Climate change is even worse than we thought, the Washington Post wrote Wednesday. Millions, it turns out, could be washed away in annual floods now feared for seaside cities.
“Scientists triple their estimates of the number of people threatened by rising seas,” read the headline on Chris Mooney’s piece Wednesday on the Washington Post website. “150 million people could live below the high tide line by 2050, new research finds.”
But despite the first part of the first sentence – “Rising seas will be much worse and more expensive to deal with than previously thought, new research finds,” Mooney wrote – this story is not about global warming so much as measuring devices.
The reason for the increased cost estimates is “not because of faster changes in sea levels but because of an increase in estimates of the number of people living on low ground,” Mooney wrote.
Yet, Mooney wrote: “The upshot of the study is that 110 million people worldwide live below the high-tide level – including many partly protected by sea walls or other infrastructure, as in New Orleans. Even under a scenario of very modest climate change, that number will rise to 150 million in 2050 and 190 million by 2100.”
If worst-case scenarios are realized, “as many as 340 million people living below the high-tide level could be in peril, to say nothing of how many could be affected by floods and extreme events,” Mooney wrote. “Such figures are three times – or more – higher than earlier estimates.”
This comment is curious from the start – what a 5-inch-per-century rise in sea levels would cause by floods or extreme events to increase in frequency is not stated.
It becomes even more curious a few paragraphs later when Mooney wrote: “The reason for the big change is that prior research has relied on data about coastal elevations that comes from radar measurements from the 2000 space shuttle Endeavor mission. But that data set has problems. The instrument detected the height not only of the coastal land surface but anything else that was on it, such as houses and trees. This introduced errors in land-elevation estimates averaging about 6 ½ feet globally, the new study says.”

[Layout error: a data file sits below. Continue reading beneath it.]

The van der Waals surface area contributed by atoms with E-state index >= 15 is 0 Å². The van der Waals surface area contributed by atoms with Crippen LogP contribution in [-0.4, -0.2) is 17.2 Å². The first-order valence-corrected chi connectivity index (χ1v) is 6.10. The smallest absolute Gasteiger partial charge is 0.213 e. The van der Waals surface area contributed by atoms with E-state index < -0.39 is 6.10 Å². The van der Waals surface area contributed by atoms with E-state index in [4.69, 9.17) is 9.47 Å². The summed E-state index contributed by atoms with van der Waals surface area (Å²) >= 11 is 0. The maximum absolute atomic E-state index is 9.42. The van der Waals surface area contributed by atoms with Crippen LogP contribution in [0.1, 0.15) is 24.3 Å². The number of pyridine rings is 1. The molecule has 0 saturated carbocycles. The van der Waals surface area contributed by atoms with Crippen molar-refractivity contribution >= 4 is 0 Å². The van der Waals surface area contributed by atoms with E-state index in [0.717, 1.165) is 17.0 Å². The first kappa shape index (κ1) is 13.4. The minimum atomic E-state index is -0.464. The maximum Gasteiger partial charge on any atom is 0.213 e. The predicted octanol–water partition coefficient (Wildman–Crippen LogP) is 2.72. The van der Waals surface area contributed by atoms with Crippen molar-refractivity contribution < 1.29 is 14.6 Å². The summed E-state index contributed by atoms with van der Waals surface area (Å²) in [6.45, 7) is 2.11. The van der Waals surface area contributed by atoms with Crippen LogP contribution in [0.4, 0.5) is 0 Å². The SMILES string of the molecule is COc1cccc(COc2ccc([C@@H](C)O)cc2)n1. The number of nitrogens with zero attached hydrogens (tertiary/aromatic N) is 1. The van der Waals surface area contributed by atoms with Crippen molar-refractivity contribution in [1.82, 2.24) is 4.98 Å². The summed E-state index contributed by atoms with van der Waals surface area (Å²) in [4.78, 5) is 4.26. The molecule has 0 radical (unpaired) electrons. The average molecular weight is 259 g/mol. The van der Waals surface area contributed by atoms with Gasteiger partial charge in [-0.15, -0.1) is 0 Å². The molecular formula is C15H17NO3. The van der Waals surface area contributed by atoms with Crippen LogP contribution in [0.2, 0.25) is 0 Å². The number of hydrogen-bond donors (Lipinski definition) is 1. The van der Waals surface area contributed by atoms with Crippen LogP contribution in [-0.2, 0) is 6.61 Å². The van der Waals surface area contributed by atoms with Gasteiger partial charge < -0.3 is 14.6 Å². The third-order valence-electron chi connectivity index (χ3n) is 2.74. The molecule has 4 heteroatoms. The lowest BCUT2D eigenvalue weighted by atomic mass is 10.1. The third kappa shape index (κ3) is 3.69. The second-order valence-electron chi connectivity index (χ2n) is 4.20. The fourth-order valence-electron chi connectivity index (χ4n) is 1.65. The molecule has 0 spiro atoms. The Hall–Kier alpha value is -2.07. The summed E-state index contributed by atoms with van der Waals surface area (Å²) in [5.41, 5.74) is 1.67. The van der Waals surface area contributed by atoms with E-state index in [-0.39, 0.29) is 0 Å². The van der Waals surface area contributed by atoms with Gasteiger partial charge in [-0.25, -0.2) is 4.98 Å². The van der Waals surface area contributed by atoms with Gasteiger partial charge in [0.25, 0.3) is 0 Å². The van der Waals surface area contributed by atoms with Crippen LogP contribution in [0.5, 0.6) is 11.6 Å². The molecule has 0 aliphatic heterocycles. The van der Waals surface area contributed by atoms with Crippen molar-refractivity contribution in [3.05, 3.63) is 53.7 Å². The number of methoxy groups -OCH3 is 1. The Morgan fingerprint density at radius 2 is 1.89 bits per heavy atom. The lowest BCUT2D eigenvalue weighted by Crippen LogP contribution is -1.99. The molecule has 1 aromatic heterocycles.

Now, some countries use laser-based coastal measurements to “gain more accuracy,” and the new estimates were produced by “training an algorithm to apply similar adjustments to the global data set from the space shuttle.”
The algorithm has been “trained” to produce far more dramatic results. The estimates of people living below the current high-tide level went from 28 million worldwide to 110 million now, and the number of people who “fall below the level for the worst yearly flood” went up from 65 million to 250 million, Mooney wrote.
These estimates are based on world temperatures increasing 3.6 degrees by 2100, “the temperature rise that world leaders have set as an absolute limit,” Mooney wrote. And that is bad because “the world is on course to warm considerably more than 2 degrees Celsius … so there are more dire scenarios. … If key instabilities kick in in Antarctica, 480 million people would be exposed to an annual flood in 2100.”
Fortunately, temperatures have barely moved since 1995, and the Earth has cooled nearly a half-degree in the three years Donald Trump has served as president – the fastest rate of cooling in a century – and even global warming promoters such as Gavin Newsom and James Hanson say another 8-10 years of pause could be in store.
That coupled with the decrease in sea level rise mean the dangers of global warming might even be decreasing.